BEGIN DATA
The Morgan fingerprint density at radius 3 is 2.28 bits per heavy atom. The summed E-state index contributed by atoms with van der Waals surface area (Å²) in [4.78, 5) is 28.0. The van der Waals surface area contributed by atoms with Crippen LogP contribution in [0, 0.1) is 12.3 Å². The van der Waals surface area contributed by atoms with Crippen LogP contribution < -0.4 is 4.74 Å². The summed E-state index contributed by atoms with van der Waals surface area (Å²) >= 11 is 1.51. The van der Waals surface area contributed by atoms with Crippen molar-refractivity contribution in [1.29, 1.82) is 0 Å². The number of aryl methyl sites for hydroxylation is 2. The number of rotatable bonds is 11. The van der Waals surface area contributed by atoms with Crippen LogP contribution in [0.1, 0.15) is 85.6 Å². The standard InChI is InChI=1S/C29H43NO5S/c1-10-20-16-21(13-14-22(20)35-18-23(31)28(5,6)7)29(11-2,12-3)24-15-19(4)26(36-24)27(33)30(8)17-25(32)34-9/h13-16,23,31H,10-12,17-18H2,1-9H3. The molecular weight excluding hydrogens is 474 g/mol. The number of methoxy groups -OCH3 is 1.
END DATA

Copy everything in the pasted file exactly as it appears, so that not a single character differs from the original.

The Morgan fingerprint density at radius 3 is 2.28 bits per heavy atom. The summed E-state index contributed by atoms with van der Waals surface area (Å²) in [4.78, 5) is 28.0. The van der Waals surface area contributed by atoms with Crippen LogP contribution in [0, 0.1) is 12.3 Å². The van der Waals surface area contributed by atoms with Crippen LogP contribution < -0.4 is 4.74 Å². The summed E-state index contributed by atoms with van der Waals surface area (Å²) >= 11 is 1.51. The van der Waals surface area contributed by atoms with Crippen molar-refractivity contribution in [1.29, 1.82) is 0 Å². The number of aryl methyl sites for hydroxylation is 2. The number of rotatable bonds is 11. The van der Waals surface area contributed by atoms with Crippen LogP contribution in [0.1, 0.15) is 85.6 Å². The standard InChI is InChI=1S/C29H43NO5S/c1-10-20-16-21(13-14-22(20)35-18-23(31)28(5,6)7)29(11-2,12-3)24-15-19(4)26(36-24)27(33)30(8)17-25(32)34-9/h13-16,23,31H,10-12,17-18H2,1-9H3. The molecular weight excluding hydrogens is 474 g/mol. The number of methoxy groups -OCH3 is 1.